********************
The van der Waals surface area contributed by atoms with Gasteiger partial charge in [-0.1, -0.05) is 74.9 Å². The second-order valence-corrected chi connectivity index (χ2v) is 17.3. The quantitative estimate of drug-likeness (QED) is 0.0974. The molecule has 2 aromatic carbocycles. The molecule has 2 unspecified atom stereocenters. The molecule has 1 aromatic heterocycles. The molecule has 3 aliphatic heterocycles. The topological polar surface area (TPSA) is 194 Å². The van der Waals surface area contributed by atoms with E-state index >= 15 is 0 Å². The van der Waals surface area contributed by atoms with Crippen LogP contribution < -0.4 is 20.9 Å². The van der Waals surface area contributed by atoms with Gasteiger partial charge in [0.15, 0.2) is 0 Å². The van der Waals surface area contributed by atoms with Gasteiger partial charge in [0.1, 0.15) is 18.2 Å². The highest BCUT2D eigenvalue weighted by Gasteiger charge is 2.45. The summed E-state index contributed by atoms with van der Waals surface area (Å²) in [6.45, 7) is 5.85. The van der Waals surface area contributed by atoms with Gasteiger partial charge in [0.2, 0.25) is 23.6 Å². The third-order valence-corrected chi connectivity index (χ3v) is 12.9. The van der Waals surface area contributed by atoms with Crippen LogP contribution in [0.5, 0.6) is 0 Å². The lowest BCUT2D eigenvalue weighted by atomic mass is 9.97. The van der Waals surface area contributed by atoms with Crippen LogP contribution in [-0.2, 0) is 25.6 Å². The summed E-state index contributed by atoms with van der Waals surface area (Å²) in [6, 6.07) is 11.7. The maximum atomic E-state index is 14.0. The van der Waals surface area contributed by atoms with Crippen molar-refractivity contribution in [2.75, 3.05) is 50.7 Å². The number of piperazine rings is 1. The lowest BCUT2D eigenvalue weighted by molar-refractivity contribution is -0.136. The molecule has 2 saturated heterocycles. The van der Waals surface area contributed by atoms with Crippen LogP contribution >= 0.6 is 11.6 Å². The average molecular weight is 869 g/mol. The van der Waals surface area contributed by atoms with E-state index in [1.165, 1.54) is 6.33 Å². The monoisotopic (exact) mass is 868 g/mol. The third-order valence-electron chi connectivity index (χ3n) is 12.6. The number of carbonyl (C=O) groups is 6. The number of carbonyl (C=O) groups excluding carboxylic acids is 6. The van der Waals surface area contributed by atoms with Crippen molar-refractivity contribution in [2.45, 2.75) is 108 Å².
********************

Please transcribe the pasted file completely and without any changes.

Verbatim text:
The van der Waals surface area contributed by atoms with Gasteiger partial charge in [-0.1, -0.05) is 74.9 Å². The second-order valence-corrected chi connectivity index (χ2v) is 17.3. The quantitative estimate of drug-likeness (QED) is 0.0974. The molecule has 2 aromatic carbocycles. The molecule has 2 unspecified atom stereocenters. The molecule has 1 aromatic heterocycles. The molecule has 3 aliphatic heterocycles. The topological polar surface area (TPSA) is 194 Å². The van der Waals surface area contributed by atoms with E-state index >= 15 is 0 Å². The van der Waals surface area contributed by atoms with Crippen LogP contribution < -0.4 is 20.9 Å². The van der Waals surface area contributed by atoms with Gasteiger partial charge in [0.15, 0.2) is 0 Å². The van der Waals surface area contributed by atoms with Gasteiger partial charge in [0.1, 0.15) is 18.2 Å². The highest BCUT2D eigenvalue weighted by Gasteiger charge is 2.45. The summed E-state index contributed by atoms with van der Waals surface area (Å²) in [6.45, 7) is 5.85. The van der Waals surface area contributed by atoms with Gasteiger partial charge in [0.2, 0.25) is 23.6 Å². The third-order valence-corrected chi connectivity index (χ3v) is 12.9. The van der Waals surface area contributed by atoms with Crippen LogP contribution in [0.5, 0.6) is 0 Å². The lowest BCUT2D eigenvalue weighted by atomic mass is 9.97. The van der Waals surface area contributed by atoms with Crippen LogP contribution in [-0.2, 0) is 25.6 Å². The summed E-state index contributed by atoms with van der Waals surface area (Å²) in [6, 6.07) is 11.7. The maximum atomic E-state index is 14.0. The van der Waals surface area contributed by atoms with Crippen molar-refractivity contribution in [2.75, 3.05) is 50.7 Å². The number of piperazine rings is 1. The lowest BCUT2D eigenvalue weighted by molar-refractivity contribution is -0.136. The molecule has 2 saturated heterocycles. The van der Waals surface area contributed by atoms with Crippen LogP contribution >= 0.6 is 11.6 Å². The average molecular weight is 869 g/mol. The van der Waals surface area contributed by atoms with E-state index in [1.165, 1.54) is 6.33 Å². The monoisotopic (exact) mass is 868 g/mol. The third-order valence-electron chi connectivity index (χ3n) is 12.6. The number of carbonyl (C=O) groups is 6. The number of carbonyl (C=O) groups excluding carboxylic acids is 6. The van der Waals surface area contributed by atoms with Crippen molar-refractivity contribution in [2.45, 2.75) is 108 Å².